Soundsmith uses a lot of wood together with novelties like their Strain Gauge cartridge. Just as last year, they had set up a great-sounding room where music enveloped us like a warm bath.

Harmonic Technology was deep into the new Inex Innovation in-cable amplifiers. First they'd introduced electro-optical and optical-electrical conversion techniques to defy outside influences in their light-fiber cables. With the help of Inex now, this conversion process extends to the amplification stage. The output from a preamp, here an Inex A200, is amplified by the power amplifier in the speaker cable. At the Brussels show which we covered, we had not yet heard the results as the devices there were on silent display. We have to say that what we heard now coming from the Dali loudspeakers was very attractive. We played some tracks from our CD and were positively surprised. We already made arrangements to audition the Amplicable in our own environment.

The Beveridge G3 ESL is a wave-guided panel loudspeaker. Even though it is very narrow for an ESL, the sound was wide enough thanks to the acoustic lens formed by the waveguide. Two subs reinforced the lowest signal regions as faithfully delivered by a pair of Joule Electra amps.

It is something typical American - to tweak the living shit out of everything. If something is stock, it must be personalized or at least altered, no matter the subject, from your own body to your dog, your car, bike, hawg and of course, your stereo. If you don't DIY, there are plenty of companies who luv to do it for you. And with good results. Here was The Upgrade Company that performs its magic even on Esoteric and EMM Labs goods, with differences that were apparent in A/B comparisons.

In the room next door the standard, stock, 'plain ol' vanilla' Esoteric equipment made successful music just as it was.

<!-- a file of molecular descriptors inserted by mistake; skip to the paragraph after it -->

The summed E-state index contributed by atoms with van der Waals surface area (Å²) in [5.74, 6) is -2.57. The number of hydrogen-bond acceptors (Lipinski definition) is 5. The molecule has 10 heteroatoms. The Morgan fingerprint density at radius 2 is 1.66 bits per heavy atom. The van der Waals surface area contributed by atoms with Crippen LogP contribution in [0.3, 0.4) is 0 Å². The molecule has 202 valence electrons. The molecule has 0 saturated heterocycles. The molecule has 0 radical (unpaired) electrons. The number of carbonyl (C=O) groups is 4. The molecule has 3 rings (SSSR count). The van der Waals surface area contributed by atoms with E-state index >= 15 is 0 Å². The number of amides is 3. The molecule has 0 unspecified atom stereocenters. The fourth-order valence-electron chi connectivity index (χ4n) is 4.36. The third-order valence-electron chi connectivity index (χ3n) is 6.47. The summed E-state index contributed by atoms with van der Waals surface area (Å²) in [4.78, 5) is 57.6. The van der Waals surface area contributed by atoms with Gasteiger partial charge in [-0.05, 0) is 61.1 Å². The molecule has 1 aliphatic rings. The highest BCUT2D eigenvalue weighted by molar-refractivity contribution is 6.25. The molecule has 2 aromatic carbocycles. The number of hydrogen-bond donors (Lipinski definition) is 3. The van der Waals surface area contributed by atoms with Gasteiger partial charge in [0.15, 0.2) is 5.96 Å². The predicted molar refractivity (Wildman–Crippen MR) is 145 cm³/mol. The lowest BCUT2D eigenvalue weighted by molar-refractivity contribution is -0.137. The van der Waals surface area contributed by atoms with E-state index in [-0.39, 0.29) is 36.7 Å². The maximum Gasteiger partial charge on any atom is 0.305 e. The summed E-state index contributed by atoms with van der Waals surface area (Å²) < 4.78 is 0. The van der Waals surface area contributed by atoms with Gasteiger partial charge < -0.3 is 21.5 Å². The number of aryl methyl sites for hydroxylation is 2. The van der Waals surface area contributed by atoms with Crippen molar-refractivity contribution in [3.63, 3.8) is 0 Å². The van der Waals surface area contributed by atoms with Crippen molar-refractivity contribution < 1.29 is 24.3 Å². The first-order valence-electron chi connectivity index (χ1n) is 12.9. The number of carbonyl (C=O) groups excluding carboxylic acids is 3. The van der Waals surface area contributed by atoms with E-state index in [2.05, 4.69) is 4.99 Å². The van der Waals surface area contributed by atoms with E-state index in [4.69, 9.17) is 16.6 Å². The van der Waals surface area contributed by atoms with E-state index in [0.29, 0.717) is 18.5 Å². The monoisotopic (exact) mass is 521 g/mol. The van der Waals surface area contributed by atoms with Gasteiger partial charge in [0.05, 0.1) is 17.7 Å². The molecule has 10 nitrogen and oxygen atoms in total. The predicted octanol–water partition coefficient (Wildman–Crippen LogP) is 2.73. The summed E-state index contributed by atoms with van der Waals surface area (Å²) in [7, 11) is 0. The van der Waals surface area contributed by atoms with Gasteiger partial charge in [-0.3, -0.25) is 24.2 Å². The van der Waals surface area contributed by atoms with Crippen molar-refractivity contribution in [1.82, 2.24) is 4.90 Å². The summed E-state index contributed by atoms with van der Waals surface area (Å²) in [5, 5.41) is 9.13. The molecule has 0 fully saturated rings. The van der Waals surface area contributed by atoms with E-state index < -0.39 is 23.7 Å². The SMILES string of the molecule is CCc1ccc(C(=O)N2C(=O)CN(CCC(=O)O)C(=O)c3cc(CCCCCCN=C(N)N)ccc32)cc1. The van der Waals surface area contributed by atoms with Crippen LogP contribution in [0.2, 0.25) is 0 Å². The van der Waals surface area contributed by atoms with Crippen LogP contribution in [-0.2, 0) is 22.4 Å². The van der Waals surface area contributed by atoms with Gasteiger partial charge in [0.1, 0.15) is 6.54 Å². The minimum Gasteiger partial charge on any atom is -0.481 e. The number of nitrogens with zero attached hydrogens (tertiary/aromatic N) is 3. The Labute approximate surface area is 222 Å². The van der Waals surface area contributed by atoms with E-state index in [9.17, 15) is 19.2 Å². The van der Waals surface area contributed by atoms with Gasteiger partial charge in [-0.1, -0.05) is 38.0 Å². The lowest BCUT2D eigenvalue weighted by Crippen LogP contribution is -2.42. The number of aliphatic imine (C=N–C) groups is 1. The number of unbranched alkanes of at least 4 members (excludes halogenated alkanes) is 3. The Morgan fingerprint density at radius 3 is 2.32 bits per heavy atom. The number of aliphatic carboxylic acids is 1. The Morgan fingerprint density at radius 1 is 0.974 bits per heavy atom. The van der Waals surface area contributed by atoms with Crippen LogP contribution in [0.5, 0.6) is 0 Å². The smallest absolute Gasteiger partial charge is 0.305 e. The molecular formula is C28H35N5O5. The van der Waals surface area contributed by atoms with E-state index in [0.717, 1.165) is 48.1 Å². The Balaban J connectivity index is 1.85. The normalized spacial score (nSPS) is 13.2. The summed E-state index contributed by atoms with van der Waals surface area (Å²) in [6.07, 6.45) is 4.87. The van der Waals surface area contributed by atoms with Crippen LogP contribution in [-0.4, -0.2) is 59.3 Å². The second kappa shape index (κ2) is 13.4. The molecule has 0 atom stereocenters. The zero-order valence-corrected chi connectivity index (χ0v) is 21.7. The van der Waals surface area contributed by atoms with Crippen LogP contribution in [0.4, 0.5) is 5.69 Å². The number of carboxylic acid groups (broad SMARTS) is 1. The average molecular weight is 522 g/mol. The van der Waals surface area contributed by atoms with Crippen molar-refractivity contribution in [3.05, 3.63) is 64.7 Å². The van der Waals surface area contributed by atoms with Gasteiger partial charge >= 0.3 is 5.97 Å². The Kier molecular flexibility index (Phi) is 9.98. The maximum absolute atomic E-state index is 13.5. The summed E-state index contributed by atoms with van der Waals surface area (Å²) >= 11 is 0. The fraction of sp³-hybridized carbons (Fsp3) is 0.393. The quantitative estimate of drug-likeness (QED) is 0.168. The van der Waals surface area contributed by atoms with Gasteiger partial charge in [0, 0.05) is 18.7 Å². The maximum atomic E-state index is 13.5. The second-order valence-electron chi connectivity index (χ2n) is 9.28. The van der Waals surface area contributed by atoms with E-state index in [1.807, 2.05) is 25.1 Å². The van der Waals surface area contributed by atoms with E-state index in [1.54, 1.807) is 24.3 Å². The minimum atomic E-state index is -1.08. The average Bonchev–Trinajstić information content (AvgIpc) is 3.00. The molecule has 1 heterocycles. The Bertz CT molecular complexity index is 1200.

A pair of Reference 3A Grand Veena was coupled to Antique Sound Lab amplification. Though the looks of the amplifiers could be improved by removing the rat cages -- hey, a tweak -- the sound was fine.

The last room we visited was full of surprises. Synergistic Research had teamed up with Single Power and VRS. To start with the latter, Vincent Sanders now expanded his VRS digital music source into a 3-box set to enhance quality even further. In the room, Single Power was responsible to preamplify the VRS-delivered signal. The Maestro ZR3 was on duty into a pair of Red Dragon class-D monoblocks in wooden frames. For speakers, the Thiel 2.4s stood in. Cabling of course was by the Synergistic Research firm, one of whose signature features is active shielding. This means an active current is running alongside the cable to shield the fragile audio signal from the big bad world surrounding it. This current is sourced from a battery or AC power supply. Alas, much to their own surprise, the outcome of active shielding is not straightforward. It is highly dependant on the quality of the juice running through the extra non-signal conductors.

Among NOS tubes found in military warehouses, Mikhail Rotenberg had dug up some 1943 WE and 1932 GE Tungar mercury diode rectifiers. He used one of each in the Enigma, a switchable power supply for the cable's active shielding, tubes regulated by a Mosfet. With this Enigma box, it was easy to switch between both tubes. During the demonstration, the room was darkened to show off the tubes' mercury gas lit up brightly. The Enigma was switched from WE to GE and the differences were spectacular, the GE opening up the sound dramatically which collapsed again and got a bit drier when switching back. What was going on even tube wizard Mikhail could not explain, simply changing the tube handling the bias power running along the signal in the speaker cable. It is commonly known that an electrical signal does not run through a cable. It merely uses the cable as quasi rails, as a guide to run along. Apparently, that signal is somehow influenced by another signal used as shield. And even though that signal has exactly the same measurable electric specifications coming from one tube as the other, it is audibly influenced by the choice of tube. Who woulda thunk?